Little help from my friends

A PETITION to the Scottish Parliament calling for the introduction of McKenzie Friends into Scottish courts may be pushing at a door that's already swinging open.

A McKenzie Friend is a non-legally-qualified supporter, who can sit with someone representing themselves in a civil case and provide assistance in a court hearing.

The McKenzie Friend cannot address the court unless invited to by the judge, but can take notes, help with case papers, quietly give advice on points of law or procedure; and prompt the litigant with questions to put to witnesses.

They have been a fixture on the civil litigation landscape in England and Wales for nearly 40 years and have spread to jurisdictions around the world, but curiously never to Scotland.

The petition, to be discussed tomorrow, has been presented by Stewart McKenzie (no relation) who lives near Perth. He says: "England's had it for 38 years so why don't we?"

Mr McKenzie says he heard about McKenzie Friends a few years ago and couldn't find anybody to explain why they aren't allowed in Scotland: "I think it's shocking that if you are forced to present your case on your own because you can't afford a lawyer and don't get legal aid, you aren't allowed any help in court. This petition isn't about any individual case and isn't about any case I'm involved in. It's for the people of Scotland."

He observes that when Heather Mills sacked her legal team in the divorce hearing with Sir Paul McCartney, she had McKenzie Friends to help her – not one, but three, including her sister.

The term comes from an otherwise unremarkable London divorce case, McKenzie v McKenzie, in 1971. On the night before the hearing, the husband discovered he was not going to get legal aid to be represented by a solicitor. His wife did have legal aid. Mr McKenzie was determined to represent himself but was not on top of the case.

He had been in contact with a firm of solicitors, Jeffrey Gordon & Co who had taken on a recently-qualified Australian barrister, Ian Hanger, on a gap year. He was sent to court to see what he could do to help Mr McKenzie.

Speaking from Brisbane, Mr Hanger, now one of Australia's most-respected QCs, recalls the events that led to his place in legal folklore with some amusement.

"I sat beside Mr McKenzie and there was a lot of whispered consultation between us," he says. "The judge was getting increasingly irritated. After lunch, the judge asked me who I was and what I was doing, and then announced that he'd had enough and sent me to the public gallery. He said I could not speak to Mr McKenzie except during adjournments."

That rendered the exercise futile and Hanger did not return for the second day. In due course the judge reached his conclusions. Shortly afterwards, Hanger and his friend from Australia, Richard Chesterman, now an Appeal Court Judge in Queensland, planned to set off for a car tour of Scotland. On the day before they left, Jeffrey Gordon sent a copy of the McKenzie v McKenzie judgment to Hanger with a request that he advise on prospects of appeal. There did not appear to be any.

Rather facetiously, Hanger wrote on the papers: "The judge was wrong to exclude me."

That became the ground of appeal. The appeal was upheld and McKenzie Friends haven't looked back.

Steve Hynes, director of the Legal Action Group, says: "McKenzie Friends are very common in England and Wales. As legal aid has receded for an increasing proportion of the population, the vacuum has been filled to a considerable extent by McKenzie Friends. I know a large proportion of debt cases these days will involve McKenzie Friends.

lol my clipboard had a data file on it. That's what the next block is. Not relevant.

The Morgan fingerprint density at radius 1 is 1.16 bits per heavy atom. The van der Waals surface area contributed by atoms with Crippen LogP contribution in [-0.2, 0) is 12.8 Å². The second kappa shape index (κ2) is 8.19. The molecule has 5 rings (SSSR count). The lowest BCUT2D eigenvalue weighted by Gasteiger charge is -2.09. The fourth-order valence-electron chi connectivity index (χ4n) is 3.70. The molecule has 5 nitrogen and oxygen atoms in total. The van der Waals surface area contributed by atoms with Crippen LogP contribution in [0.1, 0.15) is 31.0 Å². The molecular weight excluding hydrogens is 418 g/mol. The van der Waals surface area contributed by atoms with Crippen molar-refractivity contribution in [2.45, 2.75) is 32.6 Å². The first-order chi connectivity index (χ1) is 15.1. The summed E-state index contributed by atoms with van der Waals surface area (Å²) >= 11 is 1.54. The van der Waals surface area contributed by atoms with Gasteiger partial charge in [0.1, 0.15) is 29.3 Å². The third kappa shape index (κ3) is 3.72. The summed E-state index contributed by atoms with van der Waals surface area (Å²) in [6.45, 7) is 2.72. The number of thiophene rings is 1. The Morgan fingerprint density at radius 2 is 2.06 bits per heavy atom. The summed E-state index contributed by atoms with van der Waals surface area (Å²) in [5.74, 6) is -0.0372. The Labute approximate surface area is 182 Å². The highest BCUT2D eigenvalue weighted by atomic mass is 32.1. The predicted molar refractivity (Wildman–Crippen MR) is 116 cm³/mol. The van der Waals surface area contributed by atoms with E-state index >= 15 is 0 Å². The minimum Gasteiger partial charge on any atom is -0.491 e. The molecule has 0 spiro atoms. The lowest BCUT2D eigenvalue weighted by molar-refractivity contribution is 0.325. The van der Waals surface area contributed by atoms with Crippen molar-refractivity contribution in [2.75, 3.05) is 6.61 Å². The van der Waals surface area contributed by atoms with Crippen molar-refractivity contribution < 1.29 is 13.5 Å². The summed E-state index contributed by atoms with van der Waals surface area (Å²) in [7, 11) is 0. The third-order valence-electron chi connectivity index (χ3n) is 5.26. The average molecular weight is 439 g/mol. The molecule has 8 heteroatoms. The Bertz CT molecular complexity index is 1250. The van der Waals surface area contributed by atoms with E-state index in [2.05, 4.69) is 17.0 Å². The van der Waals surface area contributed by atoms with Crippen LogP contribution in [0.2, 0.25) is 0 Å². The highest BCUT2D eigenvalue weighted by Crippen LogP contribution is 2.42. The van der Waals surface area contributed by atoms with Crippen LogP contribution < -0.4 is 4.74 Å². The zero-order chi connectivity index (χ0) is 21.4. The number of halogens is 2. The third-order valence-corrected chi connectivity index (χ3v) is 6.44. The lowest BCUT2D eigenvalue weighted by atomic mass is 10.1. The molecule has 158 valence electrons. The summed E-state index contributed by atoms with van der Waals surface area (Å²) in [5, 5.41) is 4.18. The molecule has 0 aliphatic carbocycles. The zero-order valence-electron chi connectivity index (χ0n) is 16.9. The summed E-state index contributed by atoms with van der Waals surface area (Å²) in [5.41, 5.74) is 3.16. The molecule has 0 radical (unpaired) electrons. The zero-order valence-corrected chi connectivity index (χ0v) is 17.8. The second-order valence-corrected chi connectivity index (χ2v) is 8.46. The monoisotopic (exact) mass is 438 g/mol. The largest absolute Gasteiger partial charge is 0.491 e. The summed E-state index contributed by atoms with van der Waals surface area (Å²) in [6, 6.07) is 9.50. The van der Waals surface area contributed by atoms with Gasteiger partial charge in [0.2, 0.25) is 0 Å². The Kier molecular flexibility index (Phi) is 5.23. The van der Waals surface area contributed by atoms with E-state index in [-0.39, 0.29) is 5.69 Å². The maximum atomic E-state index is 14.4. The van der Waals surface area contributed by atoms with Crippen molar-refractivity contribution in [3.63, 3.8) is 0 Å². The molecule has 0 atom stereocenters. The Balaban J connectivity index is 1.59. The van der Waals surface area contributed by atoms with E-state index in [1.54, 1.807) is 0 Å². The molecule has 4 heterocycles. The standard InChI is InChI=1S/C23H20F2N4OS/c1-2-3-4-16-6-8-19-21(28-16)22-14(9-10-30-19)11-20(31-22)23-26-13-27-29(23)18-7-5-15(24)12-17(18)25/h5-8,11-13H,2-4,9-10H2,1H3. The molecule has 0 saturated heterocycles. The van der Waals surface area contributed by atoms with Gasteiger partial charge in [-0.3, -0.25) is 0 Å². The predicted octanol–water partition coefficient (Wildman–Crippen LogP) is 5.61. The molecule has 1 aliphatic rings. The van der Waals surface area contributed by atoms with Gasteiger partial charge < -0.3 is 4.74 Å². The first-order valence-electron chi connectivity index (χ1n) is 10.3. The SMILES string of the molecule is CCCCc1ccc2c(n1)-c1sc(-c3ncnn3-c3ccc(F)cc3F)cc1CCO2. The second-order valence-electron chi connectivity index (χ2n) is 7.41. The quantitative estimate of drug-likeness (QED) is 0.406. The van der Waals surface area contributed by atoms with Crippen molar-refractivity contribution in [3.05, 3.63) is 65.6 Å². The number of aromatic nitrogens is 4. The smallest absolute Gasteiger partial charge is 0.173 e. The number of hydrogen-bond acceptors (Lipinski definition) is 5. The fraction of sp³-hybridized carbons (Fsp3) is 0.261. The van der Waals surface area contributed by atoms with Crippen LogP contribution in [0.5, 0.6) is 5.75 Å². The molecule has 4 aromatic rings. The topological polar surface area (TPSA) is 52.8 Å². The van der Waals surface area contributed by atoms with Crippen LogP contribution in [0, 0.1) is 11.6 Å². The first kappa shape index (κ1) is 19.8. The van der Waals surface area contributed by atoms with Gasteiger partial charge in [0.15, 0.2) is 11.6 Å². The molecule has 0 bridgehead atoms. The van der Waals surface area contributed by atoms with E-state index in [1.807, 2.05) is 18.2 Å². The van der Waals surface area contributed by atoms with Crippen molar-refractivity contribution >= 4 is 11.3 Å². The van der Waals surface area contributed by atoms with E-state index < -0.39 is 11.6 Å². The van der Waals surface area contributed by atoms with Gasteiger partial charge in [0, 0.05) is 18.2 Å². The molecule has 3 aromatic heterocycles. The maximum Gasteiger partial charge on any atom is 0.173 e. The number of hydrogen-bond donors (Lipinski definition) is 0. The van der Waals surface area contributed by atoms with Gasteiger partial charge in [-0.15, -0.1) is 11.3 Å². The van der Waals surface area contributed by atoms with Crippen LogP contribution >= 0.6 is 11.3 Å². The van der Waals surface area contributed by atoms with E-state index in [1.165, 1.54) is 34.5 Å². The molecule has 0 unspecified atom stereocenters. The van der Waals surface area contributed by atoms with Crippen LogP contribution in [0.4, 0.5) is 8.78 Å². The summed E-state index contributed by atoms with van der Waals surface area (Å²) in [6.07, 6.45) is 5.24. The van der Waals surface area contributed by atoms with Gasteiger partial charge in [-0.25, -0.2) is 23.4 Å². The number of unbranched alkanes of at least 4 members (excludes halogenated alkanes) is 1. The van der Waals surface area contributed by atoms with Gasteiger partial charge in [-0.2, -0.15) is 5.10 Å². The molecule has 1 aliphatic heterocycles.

"There's no real point in instructing a qualified lawyer when there are no legal points at issue. The hearing will be about rescheduling debt and it is better to have someone by your side who knows about debt and accounting than law."

Participation of a McKenzie Friend is still at the discretion of the judge in every case, but their position has been underpinned by the incorporation of the European Convention of Human Rights into law in England and Wales.

The president of the Family Law Division in England circulated a note to his judges last year spelling out, in the light of the growth of 'litigants in person' in all levels of family court, "the attendance of a McKenzie friend will often be of advantage to the court in ensuring the litigant in person receives a fair hearing ... When considering any request for the assistance of a MF, the Human Rights Act ... is engaged; the court should consider the matter judicially, allowing the litigant reasonable opportunity to develop the argument in favour of the request ... In the event of objection, it is for the objecting party to rebut the presumption in favour of allowing the MF to attend."

Stewart McKenzie's petition has drawn support from Which? magazine, which has lodged a submission arguing that "the right to use a McKenzie Friend would be highly beneficial and could only result in a fairer hearing and outcome for members of the public".

Lord Gill has been considering a major overhaul of Scottish civil justice and his office has been in touch with the Petitions Committee advising that a question about McKenzie Friends was included in its consultation document of November 2007 and the matter will be addressed in his final report that he hopes to submit to Ministers by the end of next month.

It is difficult to imagine he will argue against the concept.

In the meantime, Ian Hanger QC, the legal prototype, says: "If the Petitions Committee will fly me over to Edinburgh I would love to address them on the virtues of the McKenzie Friend."